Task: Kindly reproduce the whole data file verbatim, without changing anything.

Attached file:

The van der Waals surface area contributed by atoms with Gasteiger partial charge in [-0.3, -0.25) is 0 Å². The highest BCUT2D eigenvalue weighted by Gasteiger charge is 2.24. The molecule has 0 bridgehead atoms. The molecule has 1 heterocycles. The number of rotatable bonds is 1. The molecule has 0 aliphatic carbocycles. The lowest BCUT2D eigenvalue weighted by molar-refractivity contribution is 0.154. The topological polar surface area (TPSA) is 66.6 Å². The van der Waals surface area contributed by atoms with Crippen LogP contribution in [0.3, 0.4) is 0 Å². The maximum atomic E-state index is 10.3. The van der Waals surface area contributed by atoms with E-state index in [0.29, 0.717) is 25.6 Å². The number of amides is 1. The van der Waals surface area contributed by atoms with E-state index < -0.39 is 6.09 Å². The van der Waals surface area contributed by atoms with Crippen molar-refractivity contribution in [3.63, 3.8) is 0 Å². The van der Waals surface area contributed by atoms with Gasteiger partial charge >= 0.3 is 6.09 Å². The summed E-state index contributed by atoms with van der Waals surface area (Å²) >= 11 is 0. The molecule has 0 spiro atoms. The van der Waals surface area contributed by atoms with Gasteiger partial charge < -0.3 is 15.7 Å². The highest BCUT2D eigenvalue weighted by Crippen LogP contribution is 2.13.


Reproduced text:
The van der Waals surface area contributed by atoms with Gasteiger partial charge in [-0.3, -0.25) is 0 Å². The highest BCUT2D eigenvalue weighted by Gasteiger charge is 2.24. The molecule has 0 bridgehead atoms. The molecule has 1 heterocycles. The number of rotatable bonds is 1. The molecule has 0 aliphatic carbocycles. The lowest BCUT2D eigenvalue weighted by molar-refractivity contribution is 0.154. The topological polar surface area (TPSA) is 66.6 Å². The van der Waals surface area contributed by atoms with Crippen LogP contribution in [0.3, 0.4) is 0 Å². The maximum atomic E-state index is 10.3. The van der Waals surface area contributed by atoms with E-state index in [0.29, 0.717) is 25.6 Å². The number of amides is 1. The van der Waals surface area contributed by atoms with E-state index < -0.39 is 6.09 Å². The van der Waals surface area contributed by atoms with Crippen molar-refractivity contribution in [3.63, 3.8) is 0 Å². The van der Waals surface area contributed by atoms with Gasteiger partial charge >= 0.3 is 6.09 Å². The summed E-state index contributed by atoms with van der Waals surface area (Å²) >= 11 is 0. The molecule has 0 spiro atoms. The van der Waals surface area contributed by atoms with Gasteiger partial charge < -0.3 is 15.7 Å². The highest BCUT2D eigenvalue weighted by Crippen LogP contribution is 2.13.